The Securities and Exchange Commission (SEC) on Wednesday charged a former senior compliance analyst at Goldman Sachs who abused his position of authority unbeknownst to the investment bank with insider trading.

According to the SEC’s complaint, filed in the U.S. District Court for the Southern District of New York, Jose Luis Casero Sanchez, a Spanish national, reaped hundreds of thousands of dollars in illegal trading profits. The agency did not identify Goldman Sachs by name but did list some of the firm’s clients whose stocks Sanchez allegedly traded.

Sanchez worked in the control room at Goldman’s office in Warsaw, Poland. In his position, he was entrusted with broad access to material, nonpublic information concerning pending and potential transactions in which the firm was involved.

“Sanchez was given this broad access to highly sensitive information so that, as a compliance analyst, he could assist the investment bank’s efforts to, among other things, monitor and control the flow of material, nonpublic information between the ‘private’ and ‘public’ sides of the firm and prevent and detect employee insider trading,” the complaint stated.

However, between September 2020 and May 2021, Sanchez allegedly “access[ed] and misappropriate[ed] sensitive information concerning at least 45 mergers and acquisitions, tender offers, financing transactions, and other significant corporate events involving the investment bank’s clients and/or potential clients.” He then unlawfully traded based on that information.

Sanchez allegedly attempted to avoid detection by making small trades in four U.S.-based brokerage accounts held in the name of his parents: Jose Luis Casero Abellan and Maria Isabel Sanchez Gonzalez. Through this scheme, Sanchez generated at least $471,700 in illicit profits, according to the SEC.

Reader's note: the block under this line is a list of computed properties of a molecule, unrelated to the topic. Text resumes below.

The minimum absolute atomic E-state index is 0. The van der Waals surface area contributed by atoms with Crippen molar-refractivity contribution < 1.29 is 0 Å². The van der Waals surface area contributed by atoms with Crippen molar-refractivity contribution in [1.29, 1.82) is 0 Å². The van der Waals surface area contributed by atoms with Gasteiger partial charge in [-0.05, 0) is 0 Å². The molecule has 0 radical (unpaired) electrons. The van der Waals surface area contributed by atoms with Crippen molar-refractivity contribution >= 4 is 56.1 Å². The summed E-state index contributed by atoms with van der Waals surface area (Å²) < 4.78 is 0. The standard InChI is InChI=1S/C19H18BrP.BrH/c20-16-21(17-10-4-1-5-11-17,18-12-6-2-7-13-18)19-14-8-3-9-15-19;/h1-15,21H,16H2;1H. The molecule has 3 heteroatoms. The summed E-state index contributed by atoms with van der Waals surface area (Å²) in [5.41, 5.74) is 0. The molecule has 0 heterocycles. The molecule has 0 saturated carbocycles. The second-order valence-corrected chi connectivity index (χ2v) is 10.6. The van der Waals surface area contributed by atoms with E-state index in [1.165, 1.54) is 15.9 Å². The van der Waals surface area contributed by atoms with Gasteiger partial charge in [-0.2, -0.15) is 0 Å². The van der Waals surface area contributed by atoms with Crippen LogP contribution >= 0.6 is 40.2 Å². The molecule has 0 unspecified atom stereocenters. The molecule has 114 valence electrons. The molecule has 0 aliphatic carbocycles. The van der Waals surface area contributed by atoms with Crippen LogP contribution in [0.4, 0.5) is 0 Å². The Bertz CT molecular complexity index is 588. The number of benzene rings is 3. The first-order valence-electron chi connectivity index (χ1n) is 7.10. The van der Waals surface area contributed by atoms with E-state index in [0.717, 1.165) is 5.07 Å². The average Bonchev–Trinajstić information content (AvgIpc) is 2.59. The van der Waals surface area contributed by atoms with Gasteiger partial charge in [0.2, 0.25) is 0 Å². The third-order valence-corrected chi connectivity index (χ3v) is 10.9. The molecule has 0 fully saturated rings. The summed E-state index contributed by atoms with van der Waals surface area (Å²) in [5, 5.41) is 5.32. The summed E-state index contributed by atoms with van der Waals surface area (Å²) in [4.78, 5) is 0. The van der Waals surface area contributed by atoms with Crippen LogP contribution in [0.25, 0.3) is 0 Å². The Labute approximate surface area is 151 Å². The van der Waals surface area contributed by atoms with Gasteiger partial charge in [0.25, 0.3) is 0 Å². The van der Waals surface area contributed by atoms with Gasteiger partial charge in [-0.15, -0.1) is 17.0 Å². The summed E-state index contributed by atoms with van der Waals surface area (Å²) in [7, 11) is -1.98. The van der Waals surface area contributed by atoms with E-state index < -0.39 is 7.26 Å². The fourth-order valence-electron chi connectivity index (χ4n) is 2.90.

“Despite Sanchez’s alleged efforts to avoid detection by limiting the size of his trades and using four different accounts to trade under his parents’ names, the SEC’s keen analysis stitched together this pattern of suspicious trading and exposed gross violations of duty by a compliance professional who exploited the sensitive information he was hired to protect,” said Joseph Sansone, chief of the SEC’s Market Abuse Unit, in a press release.

Sanchez was with Goldman from September 2019 until resigning in May 2021, when the bank interviewed him concerning suspicious activity.

Sanchez is charged with violating the antifraud provisions of the federal securities laws. The SEC is seeking a permanent injunction, disgorgement, prejudgment interest, and a civil penalty in the case.

The SEC obtained an emergency court order to freeze Sanchez’s assets. The agency also charged Sanchez’s parents as relief defendants.